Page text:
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Does Wireshark captures the packets when system is in hibernation/Sleep?

asked 2017-12-21 12:43:49 +0000

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Does Wireshark captures the packets when system is in hibernation/Sleep?

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answered 2017-12-21 12:58:12 +0000

Jaap gravatar image

No, is there any other program that keeps running?

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Thanks for the update. My system is getting auto-wake from hibernation when I connected with LAN network without any user interruption. I am suspecting some ARP packets are waking the machine from hibernation. Is there a way to verify the cause for the system auto-wake.??

You feedback will be appreciated..!!

I checked for the the windows event logs, last wake source and few more possible sources but no where it's capturing the cause for the auto-wake.

Thanks, Nagarjun

nagarjun031 gravatar imagenagarjun031 ( 2017-12-21 19:24:31 +0000 )edit

Normally special Wake-on-LAN (WOL) packets are required to do that, not just ARP ones. To find out whether the WOL ones are being sent to your sleeping machine, you have to use another machine to capture on the path between the sleeping machine and the rest of the network, using a hub or a port-mirroring switch.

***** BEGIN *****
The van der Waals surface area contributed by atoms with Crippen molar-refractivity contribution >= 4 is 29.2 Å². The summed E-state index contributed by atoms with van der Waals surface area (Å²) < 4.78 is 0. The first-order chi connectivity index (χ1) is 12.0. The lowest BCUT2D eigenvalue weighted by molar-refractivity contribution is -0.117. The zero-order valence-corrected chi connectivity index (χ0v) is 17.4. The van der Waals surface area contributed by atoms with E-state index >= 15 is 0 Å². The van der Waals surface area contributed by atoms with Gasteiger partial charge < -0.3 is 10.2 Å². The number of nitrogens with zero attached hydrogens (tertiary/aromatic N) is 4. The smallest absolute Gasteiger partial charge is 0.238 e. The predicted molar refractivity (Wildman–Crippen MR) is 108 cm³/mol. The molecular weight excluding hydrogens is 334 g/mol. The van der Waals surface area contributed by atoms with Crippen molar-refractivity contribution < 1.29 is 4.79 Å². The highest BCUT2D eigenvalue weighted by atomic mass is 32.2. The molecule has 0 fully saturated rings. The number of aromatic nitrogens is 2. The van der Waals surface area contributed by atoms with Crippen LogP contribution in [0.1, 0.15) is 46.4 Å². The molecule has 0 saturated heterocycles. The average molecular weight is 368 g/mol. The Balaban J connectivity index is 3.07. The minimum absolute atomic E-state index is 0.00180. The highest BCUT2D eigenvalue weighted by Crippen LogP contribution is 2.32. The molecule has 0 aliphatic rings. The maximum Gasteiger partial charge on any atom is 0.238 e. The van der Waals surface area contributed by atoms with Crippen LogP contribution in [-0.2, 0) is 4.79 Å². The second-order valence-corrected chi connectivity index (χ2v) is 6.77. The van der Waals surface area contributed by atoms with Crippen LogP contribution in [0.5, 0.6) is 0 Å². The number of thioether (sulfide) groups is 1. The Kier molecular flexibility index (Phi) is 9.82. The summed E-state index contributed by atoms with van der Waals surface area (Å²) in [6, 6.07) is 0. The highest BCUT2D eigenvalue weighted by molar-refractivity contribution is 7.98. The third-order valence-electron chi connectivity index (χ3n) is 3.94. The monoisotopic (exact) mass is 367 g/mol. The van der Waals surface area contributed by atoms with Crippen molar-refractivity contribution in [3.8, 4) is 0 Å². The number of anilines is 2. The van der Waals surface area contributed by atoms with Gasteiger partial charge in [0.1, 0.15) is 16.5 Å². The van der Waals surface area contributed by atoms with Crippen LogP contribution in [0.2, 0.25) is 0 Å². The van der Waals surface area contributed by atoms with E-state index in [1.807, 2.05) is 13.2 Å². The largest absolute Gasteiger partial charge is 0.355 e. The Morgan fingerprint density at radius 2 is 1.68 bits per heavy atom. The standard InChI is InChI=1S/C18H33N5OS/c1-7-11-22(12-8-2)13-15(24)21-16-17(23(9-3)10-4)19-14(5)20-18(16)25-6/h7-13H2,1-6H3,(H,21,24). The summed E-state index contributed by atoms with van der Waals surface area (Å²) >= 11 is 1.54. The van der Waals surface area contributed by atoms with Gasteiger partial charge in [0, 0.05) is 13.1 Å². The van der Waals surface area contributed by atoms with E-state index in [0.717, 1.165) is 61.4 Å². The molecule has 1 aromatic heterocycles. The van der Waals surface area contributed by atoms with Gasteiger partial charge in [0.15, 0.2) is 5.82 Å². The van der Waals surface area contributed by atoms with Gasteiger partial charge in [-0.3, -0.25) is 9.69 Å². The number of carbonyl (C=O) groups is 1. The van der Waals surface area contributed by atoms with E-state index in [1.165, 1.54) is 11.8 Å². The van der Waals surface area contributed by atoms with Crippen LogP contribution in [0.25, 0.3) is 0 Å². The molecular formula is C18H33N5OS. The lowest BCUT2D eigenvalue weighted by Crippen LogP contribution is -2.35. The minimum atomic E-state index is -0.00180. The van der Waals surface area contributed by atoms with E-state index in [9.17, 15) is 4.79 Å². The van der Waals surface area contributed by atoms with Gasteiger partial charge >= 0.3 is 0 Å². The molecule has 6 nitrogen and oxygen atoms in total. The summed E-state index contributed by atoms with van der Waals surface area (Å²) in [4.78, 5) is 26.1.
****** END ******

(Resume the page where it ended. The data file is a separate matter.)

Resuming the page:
sindy gravatar imagesindy ( 2017-12-21 19:55:24 +0000 )edit

Normally special Wake-on-LAN (WOL) packets are required to do that, not just ARP ones.

Some network adapters can be configured to treat non-WOL packets as wakeup packets, so that an incoming ARP packet asking for that host's MAC address, and incoming unicast packets, will wake the machine up, so the machine can go to sleep and still respond to incoming packets. As I remember from looking at this a while ago, Windows supports that.

Guy Harris gravatar imageGuy Harris ( 2017-12-21 20:10:47 +0000 )edit

an incoming ARP packet asking for that host's MAC address, and incoming unicast packets, will wake the machine up

Learning something new every day... however, this does not change the detection method needed. Run a capture on the external machine, hibernate the one which gets woken up, and stop the capture as soon as it gets woken. Then, some of the packets sent towards the sleeping machine - WOL packets, ARP requests, maybe unicast packets (sent towards a cached MAC?) - just before those sent from its MAC are the suspects. The longer it could sleep the better to find the suspects.

sindy gravatar imagesindy ( 2017-12-21 20:23:25 +0000 )edit

sent towards a cached MAC?

Not necessarily - that's why the adapters let you set a "wake me up" pattern that includes an ARP request asking for your MAC address. See, for example, Power Management for Network Devices in Windows 7.

Guy Harris gravatar imageGuy Harris ( 2017-12-21 20:41:14 +0000 )edit

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Asked: 2017-12-21 12:43:49 +0000

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Last updated: Dec 22 '17